After the FDA approval last June, you called for a price that would make Aduhelm accessible to all communities. It started at $56,000 per year (which helped trigger the recent 14.5% Medicare premium increase). You called that price unacceptable. Biogen halved it to $28,000 per year. Is that a price you're happy with? Would that make it accessible to all communities?
Biogen's initial price was simple unacceptable and they should at a minimum be sure that anyone who could benefit from the treatment would have access to the drug. We never advocated for a broad label. Never. Only for the type of label that is now approved. (Note: just people with mild cognitive impairment - i.e. problems with memory beyond normal aging.)
Now that the price is $28,000, do you have a sense of how much Alzheimer's patients would pay out of pocket?
I can't give you the exact number, but we know it would still be cost prohibitive for many people, which is why we said that anyone who could benefit from the treatment should have access.
[Editor's Note: Biogen, the manufacturer of Aduhelm, has contributed to the Alzheimer's Association. But Johns says corporate donations count for less than one percent of the Association's revenue and don't influence its decisions. "We don't care about the companies who donate to the Association, we care about our constituents," he says.]
Given how CMS coverage has always been in lockstep with the FDA on drug approvals, how surprised were you when CMS issued its unconventional draft ruling earlier this month?
"We absolutely and completely support gaining inclusion of all Americans in trials so there can be the appropriate confidence in the outcomes of trials based upon everyone participating."
Pretty surprised. We believe that the folks at the FDA and at CMS want to do the right thing on behalf of Americans. But we were surprised about the proposed coverage with evidence development because it's so restrictive that it's effectively a denial of coverage decision that's just inappropriate.
One of the themes of your tough statement following the draft decision to limit coverage was that it represented "shocking discrimination," how the people disproportionately impacted would include women, Blacks and Hispanics while patients in many clinical trials for new drugs are often disproportionately white.
CMS did not provide anybody to be interviewed for this story, but sent a statement about diversity in clinical trials from administrator Chiquita Brooks-LaSure:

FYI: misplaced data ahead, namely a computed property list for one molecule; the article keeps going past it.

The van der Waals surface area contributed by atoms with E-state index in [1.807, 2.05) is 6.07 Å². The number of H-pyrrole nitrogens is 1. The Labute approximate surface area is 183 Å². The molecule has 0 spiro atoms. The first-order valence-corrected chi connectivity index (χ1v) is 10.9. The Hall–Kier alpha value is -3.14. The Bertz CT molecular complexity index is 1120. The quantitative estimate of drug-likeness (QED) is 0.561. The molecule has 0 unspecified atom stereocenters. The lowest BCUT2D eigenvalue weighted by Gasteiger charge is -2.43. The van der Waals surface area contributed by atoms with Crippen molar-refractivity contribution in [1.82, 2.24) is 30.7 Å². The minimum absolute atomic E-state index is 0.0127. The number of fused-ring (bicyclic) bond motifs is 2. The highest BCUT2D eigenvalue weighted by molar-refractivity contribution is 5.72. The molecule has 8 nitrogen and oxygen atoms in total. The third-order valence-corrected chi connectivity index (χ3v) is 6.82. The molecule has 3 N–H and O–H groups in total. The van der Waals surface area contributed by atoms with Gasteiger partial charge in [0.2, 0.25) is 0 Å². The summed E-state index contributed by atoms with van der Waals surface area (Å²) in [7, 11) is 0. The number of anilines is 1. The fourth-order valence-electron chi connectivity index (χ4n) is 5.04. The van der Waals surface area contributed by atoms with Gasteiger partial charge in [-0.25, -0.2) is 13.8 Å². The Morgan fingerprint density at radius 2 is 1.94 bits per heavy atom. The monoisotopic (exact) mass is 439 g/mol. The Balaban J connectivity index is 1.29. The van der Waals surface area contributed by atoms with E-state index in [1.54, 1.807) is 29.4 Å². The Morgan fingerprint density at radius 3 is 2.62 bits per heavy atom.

"The national coverage determination is clear that any clinical trials must directly address past underrepresentation by requiring an unprecedented level of diversity."
Does that assuage or at least encourage you that there's now an incentive for manufacturers and trial administrators to ensure that clinical trials recruit diverse participants?
Company trials must get to the point of having appropriate representation of everyone in America in their trials, which they have not. But the draft decision by CMS would have the effect of limiting access to all people who have Alzheimer's. So it has a blanket negative effect.
We absolutely and completely support gaining inclusion of all Americans in trials so there can be the appropriate confidence in the outcomes of trials based upon everyone participating.
You are known as a guy who keeps things close to the vest, even keeled. And yet this CMS decision prompted an uncharacteristically strong public rebuke from you. What, in particular, set you off about this admittedly unorthodox draft decision by CMS? Put another way, why is this the hill you're willing to die on when so many others have for the moment rejected Aduhelm?
We are a scientific group. Our entire leadership team believes strongly that we cannot stand by and see the people who have Alzheimer's treated differently than people with other diseases. If we as an organization who have a responsibility to our constituents don't stand up for them at a moment when they could be deprived of treatments emerging from the pipeline over many years, I personally see no other choice than to take a stronger position than would be normal.
That way, people recognize just how devastating this could be if [the CMS decision] were to stand as it is for all of the treatment in the class.
Statement from the Alzheimer's Association responding to the recent CMS decision about coverage of Aduhelm
April 7, 2022 — "We are currently reviewing the CMS final decision. At initial review we are very disappointed with the immediate impact it will have on Americans living with Alzheimer's and their families today. While we note some of the recommendations provided by people living with Alzheimer's and the Alzheimer's Association have been incorporated into the CMS decision, denying access to FDA-approved Alzheimer's treatments is wrong. At no time in history has CMS imposed such drastic barriers to access FDA-approved treatments for people facing a fatal disease." — Harry Johns, Alzheimer's Association CEO